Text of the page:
A knowledge, attitudes and practices (KAP) study of Buntungwa clinic catchment area in Mansa, Zambia, regarding water, sanitaion and hygiene education
Kaiko, Sitali Mubiana
MetadataShow full item record
The title of the study was: A Knowledge, Attitudes and Practices (KAP) Study of Buntungwa clinic catchment area in Mansa, Zambia, regarding Water, Sanitation and Hygiene Education. The purpose of the study was to assess the levels of knowledge, explore attitudes and practices (KAP) of residents of Buntungwa clinic catchment area in Mansa district of Luapula province in Zambia, with regards to water, sanitation and hygiene. Buntungwa clinic was established in the 1970s. At the time of this study, no KAP study had been undertaken in the area, although the health institution has been carrying out health education since its establishment. The study was conducted between May 2008 and February 2009. The objectives of the study were; 1) to assess knowledge levels of Buntungwa clinic catchment area residents with regards to water, sanitation and hygiene; 2) to explore attitudes of Buntungwa clinic catchment area residents concerning water, sanitation and hygiene; 3) to explore practices of Buntungwa clinic catchment area residents concerning water, sanitation and hygiene; and 4) to establish factors that influenced knowledge, attitudes and practices among Buntungwa clinic catchment area residents with regard to water, sanitation and hygiene.The methodology that was adopted for the study was basically descriptive. Data was collected using Questionnaires, Focused Group Discussions (FDGs) and Interviews. The questionnaires were administered on hundred (100) respondents; one from each of the 100 households, were selected using systematic sampling technique.Key informants were selected purposively.Data was analyzed using quantitative and qualitative procedures.Major findings in terms of knowledge, attitudes and practice were: A large number of respondents had knowledge and positive attitudes, but could not put their knowledge into practice; secondly, another number of respondents had knowledge, though with negative attitudes; while other respondents did not have enough knowledge to influence their attitudes and practice. This level of knowledge, nature of attitudes and practices predisposed the community to water, sanitation and hygiene related diseases.The following were the recommendations advanced in order to raise community members' knowledge and improve their attitudes and practices with regards to water,sanitation and hygiene. The Ministry of Health, Education, Local Authorities and other stakeholders should: 1.Give priority to health education and hygiene promotion by adopting the Participatory Hygiene And Sanitation Transformation (PHAST) approach. 2.Ensure that health and hygiene education focuses on garbage disposal, hand washing after latrine use and drawing water, water treatment, hand washing with soap or ash, signs and symptoms of diarrhoea and knowledge on ground water contamination. 3.Promote hand-washing with soap by identifying and encouraging other stakeholders such as NGOs so that they start soap making projects in the community in order to make soap available and affordable 4.Train neighbourhood health committees to lobby local authorities for sponsorship, construction and appropriate location of communal water points within the community. Priority should be given to residential areas with worst water problems and high densities of populations. 5. Ensure that water sources are designed so as to provide for easy drawing of water using the 20 litre container, which is also a standard measure for water treatment with chlorine. This should be done by Mansa Municipal Council. 6. Protect natural springs found in the community because natural springs can be a good source of drinking water during the hot-dry season. 7. Encourage the community members to engage in income generating activities so as to raise their economic status in order to enable them afford essentials necessary for carrying out positive sanitation and hygienic practices.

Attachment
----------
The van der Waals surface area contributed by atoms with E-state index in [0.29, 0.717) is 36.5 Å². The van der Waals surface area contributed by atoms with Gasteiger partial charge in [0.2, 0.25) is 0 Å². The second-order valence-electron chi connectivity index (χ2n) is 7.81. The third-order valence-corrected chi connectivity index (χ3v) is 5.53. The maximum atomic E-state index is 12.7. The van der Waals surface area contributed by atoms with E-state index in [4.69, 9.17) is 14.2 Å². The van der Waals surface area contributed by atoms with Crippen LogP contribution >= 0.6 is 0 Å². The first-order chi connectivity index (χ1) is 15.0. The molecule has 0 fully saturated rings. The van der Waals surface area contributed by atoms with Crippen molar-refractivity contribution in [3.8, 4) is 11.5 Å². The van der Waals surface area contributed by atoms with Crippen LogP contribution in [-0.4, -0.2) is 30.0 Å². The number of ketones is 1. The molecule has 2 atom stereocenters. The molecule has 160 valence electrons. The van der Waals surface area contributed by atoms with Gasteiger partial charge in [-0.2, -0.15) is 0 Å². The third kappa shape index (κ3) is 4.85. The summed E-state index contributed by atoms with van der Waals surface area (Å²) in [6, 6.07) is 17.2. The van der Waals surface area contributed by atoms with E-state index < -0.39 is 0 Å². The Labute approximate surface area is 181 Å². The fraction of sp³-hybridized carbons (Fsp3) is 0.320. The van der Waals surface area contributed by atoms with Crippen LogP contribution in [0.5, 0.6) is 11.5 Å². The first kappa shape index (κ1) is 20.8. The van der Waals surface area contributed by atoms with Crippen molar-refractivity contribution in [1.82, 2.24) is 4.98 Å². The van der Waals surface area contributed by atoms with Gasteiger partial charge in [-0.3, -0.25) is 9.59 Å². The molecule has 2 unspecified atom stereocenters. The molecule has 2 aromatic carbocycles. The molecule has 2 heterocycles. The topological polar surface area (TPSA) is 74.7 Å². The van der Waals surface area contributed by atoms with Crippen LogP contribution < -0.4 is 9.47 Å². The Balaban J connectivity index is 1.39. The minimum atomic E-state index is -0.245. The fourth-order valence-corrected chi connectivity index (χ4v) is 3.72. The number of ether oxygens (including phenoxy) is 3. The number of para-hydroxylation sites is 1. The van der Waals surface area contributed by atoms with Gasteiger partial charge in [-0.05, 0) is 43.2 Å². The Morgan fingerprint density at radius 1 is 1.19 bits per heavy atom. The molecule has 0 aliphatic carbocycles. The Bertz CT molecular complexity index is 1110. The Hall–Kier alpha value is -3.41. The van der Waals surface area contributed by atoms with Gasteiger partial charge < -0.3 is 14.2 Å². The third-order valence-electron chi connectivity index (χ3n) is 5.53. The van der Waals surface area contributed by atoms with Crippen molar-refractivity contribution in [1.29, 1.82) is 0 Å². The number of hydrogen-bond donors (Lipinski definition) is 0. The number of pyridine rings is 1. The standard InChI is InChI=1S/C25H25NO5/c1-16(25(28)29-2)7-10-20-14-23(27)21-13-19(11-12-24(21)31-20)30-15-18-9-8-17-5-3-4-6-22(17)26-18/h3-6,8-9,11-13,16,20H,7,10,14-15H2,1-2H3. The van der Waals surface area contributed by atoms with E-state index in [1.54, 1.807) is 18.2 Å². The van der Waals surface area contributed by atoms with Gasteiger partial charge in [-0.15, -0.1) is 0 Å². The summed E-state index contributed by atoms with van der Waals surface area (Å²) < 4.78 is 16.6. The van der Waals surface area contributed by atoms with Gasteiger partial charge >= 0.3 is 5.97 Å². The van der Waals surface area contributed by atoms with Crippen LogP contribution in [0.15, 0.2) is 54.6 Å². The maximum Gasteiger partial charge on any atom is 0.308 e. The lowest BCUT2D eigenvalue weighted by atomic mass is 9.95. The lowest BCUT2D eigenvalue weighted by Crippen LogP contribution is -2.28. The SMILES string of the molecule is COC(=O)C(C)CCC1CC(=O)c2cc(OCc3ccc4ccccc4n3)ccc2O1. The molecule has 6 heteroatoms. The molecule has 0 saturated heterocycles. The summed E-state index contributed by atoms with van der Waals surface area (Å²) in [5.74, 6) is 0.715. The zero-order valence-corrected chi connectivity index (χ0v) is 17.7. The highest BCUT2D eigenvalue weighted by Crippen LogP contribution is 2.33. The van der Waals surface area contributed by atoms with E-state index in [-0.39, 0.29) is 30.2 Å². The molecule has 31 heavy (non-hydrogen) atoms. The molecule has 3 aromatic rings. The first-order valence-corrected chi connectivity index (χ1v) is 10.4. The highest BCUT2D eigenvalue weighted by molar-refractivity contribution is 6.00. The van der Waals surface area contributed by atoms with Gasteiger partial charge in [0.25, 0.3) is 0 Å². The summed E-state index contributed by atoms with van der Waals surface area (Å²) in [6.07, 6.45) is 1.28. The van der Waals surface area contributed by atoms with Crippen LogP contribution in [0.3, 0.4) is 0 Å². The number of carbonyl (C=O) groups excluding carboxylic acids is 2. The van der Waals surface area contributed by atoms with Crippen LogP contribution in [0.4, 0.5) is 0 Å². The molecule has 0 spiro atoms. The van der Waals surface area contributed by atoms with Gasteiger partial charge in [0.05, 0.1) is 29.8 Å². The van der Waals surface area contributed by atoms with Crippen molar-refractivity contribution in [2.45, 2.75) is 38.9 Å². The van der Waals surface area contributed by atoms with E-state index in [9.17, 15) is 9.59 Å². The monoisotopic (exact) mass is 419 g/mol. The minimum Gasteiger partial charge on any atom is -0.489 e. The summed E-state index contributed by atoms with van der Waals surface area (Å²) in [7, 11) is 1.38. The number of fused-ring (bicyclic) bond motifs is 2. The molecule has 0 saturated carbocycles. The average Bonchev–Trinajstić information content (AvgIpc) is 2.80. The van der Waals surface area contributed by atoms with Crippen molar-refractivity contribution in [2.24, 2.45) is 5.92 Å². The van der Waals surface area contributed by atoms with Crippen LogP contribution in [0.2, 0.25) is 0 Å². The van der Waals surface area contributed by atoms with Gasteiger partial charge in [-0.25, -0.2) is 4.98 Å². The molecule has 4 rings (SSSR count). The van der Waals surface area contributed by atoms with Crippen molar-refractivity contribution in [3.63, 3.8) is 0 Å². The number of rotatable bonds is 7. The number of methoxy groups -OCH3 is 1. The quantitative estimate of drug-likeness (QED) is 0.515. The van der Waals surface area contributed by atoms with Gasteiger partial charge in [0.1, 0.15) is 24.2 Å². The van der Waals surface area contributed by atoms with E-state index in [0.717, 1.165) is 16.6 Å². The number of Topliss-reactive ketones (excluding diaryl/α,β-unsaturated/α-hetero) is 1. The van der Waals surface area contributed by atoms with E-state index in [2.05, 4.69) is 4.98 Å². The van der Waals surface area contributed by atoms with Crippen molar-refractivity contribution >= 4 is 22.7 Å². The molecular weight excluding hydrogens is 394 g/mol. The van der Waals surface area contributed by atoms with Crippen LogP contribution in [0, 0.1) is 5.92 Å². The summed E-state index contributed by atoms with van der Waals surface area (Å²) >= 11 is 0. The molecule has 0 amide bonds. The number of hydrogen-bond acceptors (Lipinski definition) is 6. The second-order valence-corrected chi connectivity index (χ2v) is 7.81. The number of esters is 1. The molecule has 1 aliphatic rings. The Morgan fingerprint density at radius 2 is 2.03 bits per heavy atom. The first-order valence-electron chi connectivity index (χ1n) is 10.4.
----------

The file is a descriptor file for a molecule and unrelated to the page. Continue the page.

- Education